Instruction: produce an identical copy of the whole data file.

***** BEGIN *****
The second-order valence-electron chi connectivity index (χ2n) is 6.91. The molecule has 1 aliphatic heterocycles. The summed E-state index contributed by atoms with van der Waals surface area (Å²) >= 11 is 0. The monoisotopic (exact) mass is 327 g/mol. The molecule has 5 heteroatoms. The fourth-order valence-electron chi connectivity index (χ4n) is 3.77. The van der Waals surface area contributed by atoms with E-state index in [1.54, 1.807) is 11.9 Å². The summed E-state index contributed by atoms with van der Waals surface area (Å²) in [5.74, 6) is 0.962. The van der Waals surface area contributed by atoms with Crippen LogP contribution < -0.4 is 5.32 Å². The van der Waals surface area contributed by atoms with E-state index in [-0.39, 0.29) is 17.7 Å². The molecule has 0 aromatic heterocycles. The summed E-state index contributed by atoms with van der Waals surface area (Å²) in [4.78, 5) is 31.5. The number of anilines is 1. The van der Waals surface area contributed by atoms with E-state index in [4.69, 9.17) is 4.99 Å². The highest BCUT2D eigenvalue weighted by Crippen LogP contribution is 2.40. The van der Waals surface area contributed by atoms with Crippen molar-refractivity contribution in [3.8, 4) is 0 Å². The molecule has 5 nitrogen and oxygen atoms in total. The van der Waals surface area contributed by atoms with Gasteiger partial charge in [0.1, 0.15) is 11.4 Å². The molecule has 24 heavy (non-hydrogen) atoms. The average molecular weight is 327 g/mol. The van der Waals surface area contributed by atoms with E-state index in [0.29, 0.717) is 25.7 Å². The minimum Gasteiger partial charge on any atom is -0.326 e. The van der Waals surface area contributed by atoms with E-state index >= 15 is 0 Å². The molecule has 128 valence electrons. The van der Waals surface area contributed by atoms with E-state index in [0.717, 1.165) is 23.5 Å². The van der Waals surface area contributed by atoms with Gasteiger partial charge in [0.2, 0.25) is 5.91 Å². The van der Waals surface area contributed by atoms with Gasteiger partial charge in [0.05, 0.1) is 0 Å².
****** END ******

The second-order valence-electron chi connectivity index (χ2n) is 6.91. The molecule has 1 aliphatic heterocycles. The summed E-state index contributed by atoms with van der Waals surface area (Å²) >= 11 is 0. The monoisotopic (exact) mass is 327 g/mol. The molecule has 5 heteroatoms. The fourth-order valence-electron chi connectivity index (χ4n) is 3.77. The van der Waals surface area contributed by atoms with E-state index in [1.54, 1.807) is 11.9 Å². The summed E-state index contributed by atoms with van der Waals surface area (Å²) in [5.74, 6) is 0.962. The van der Waals surface area contributed by atoms with Crippen LogP contribution < -0.4 is 5.32 Å². The van der Waals surface area contributed by atoms with E-state index in [-0.39, 0.29) is 17.7 Å². The molecule has 0 aromatic heterocycles. The summed E-state index contributed by atoms with van der Waals surface area (Å²) in [4.78, 5) is 31.5. The number of anilines is 1. The van der Waals surface area contributed by atoms with E-state index in [4.69, 9.17) is 4.99 Å². The highest BCUT2D eigenvalue weighted by Crippen LogP contribution is 2.40. The van der Waals surface area contributed by atoms with Crippen molar-refractivity contribution in [3.8, 4) is 0 Å². The molecule has 5 nitrogen and oxygen atoms in total. The van der Waals surface area contributed by atoms with Gasteiger partial charge in [0.1, 0.15) is 11.4 Å². The molecule has 24 heavy (non-hydrogen) atoms. The average molecular weight is 327 g/mol. The van der Waals surface area contributed by atoms with E-state index in [0.29, 0.717) is 25.7 Å². The minimum Gasteiger partial charge on any atom is -0.326 e. The van der Waals surface area contributed by atoms with E-state index >= 15 is 0 Å². The molecule has 128 valence electrons. The van der Waals surface area contributed by atoms with E-state index in [0.717, 1.165) is 23.5 Å². The van der Waals surface area contributed by atoms with Gasteiger partial charge in [0.2, 0.25) is 5.91 Å². The van der Waals surface area contributed by atoms with Gasteiger partial charge in [0.05, 0.1) is 0 Å².